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Durham University

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Publication details for Professor B. Huntley

Nolan, Connor, Overpeck, Jonathan T., Allen, Judy R. M., Anderson, Patricia M., Betancourt, Julio L., Binney, Heather A., Brewer, Simon, Bush, Mark B., Chase, Brian M., Cheddadi, Rachid, Djamali, Morteza, Dodson, John, Edwards, Mary E., Gosling, William D., Haberle, Simon, Hotchkiss, Sara C., Huntley, Brian, Ivory, Sarah J., Kershaw, A. Peter, Kim, Soo-Hyun, Latorre, Claudio, Leydet, Michelle, Lézine, Anne-Marie, Liu, Kam-Biu, Liu, Yao, Lozhkin, A. V., McGlone, Matt S., Marchant, Robert A., Momohara, Arata, Moreno, Patricio I., Müller, Stefanie, Otto-Bliesner, Bette L., Shen, Caiming, Stevenson, Janelle, Takahara, Hikaru, Tarasov, Pavel E., Tipton, John, Vincens, Annie, Weng, Chengyu, Xu, Qinghai, Zheng, Zhuo & Jackson, Stephen T. (2018). Past and future global transformation of terrestrial ecosystems under climate change. Science 361(6405): 920-923.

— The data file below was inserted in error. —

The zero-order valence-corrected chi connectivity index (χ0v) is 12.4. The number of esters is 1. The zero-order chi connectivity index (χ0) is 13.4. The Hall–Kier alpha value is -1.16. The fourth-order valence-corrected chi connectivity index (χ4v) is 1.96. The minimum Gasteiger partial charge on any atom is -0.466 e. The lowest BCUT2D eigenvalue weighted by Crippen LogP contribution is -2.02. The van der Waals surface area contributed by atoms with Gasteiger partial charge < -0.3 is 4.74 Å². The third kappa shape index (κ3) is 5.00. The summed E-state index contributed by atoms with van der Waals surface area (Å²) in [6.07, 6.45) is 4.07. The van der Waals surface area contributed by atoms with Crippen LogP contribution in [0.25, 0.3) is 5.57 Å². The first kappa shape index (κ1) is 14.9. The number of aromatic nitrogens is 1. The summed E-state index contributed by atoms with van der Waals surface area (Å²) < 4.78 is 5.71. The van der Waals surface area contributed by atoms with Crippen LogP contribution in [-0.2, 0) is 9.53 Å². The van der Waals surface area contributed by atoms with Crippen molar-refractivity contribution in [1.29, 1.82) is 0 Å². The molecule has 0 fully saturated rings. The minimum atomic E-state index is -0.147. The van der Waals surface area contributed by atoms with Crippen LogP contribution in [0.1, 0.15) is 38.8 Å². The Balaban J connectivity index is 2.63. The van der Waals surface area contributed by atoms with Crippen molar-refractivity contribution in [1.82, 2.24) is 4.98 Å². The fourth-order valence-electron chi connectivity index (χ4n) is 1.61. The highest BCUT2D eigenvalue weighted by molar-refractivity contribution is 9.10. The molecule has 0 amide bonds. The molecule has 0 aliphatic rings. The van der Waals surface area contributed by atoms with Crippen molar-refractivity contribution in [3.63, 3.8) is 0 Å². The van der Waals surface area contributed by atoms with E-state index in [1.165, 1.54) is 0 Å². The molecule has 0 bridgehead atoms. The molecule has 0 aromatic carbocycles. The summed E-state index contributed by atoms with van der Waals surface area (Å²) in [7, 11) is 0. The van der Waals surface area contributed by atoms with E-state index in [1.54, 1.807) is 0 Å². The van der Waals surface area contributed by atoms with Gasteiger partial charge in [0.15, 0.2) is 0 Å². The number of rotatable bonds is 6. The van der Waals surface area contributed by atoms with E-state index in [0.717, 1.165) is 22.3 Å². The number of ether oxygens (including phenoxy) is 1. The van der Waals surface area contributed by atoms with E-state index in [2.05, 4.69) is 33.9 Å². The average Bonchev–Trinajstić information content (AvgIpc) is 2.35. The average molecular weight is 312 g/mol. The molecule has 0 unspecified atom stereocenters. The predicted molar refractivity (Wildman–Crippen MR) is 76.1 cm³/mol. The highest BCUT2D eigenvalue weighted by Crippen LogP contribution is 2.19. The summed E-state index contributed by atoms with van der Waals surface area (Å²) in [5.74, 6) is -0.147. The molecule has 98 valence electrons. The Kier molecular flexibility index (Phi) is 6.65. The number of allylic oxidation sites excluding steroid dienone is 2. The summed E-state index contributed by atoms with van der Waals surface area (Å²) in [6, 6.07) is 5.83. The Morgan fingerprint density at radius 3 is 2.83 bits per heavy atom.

Author(s) from Durham


Impacts of global climate change on terrestrial ecosystems are imperfectly constrained by ecosystem models and direct observations. Pervasive ecosystem transformations occurred in response to warming and associated climatic changes during the last glacial-to-interglacial transition, which was comparable in magnitude to warming projected for the next century under high-emission scenarios. We reviewed 594 published paleoecological records to examine compositional and structural changes in terrestrial vegetation since the last glacial period and to project the magnitudes of ecosystem transformations under alternative future emission scenarios. Our results indicate that terrestrial ecosystems are highly sensitive to temperature change and suggest that, without major reductions in greenhouse gas emissions to the atmosphere, terrestrial ecosystems worldwide are at risk of major transformation, with accompanying disruption of ecosystem services and impacts on biodiversity.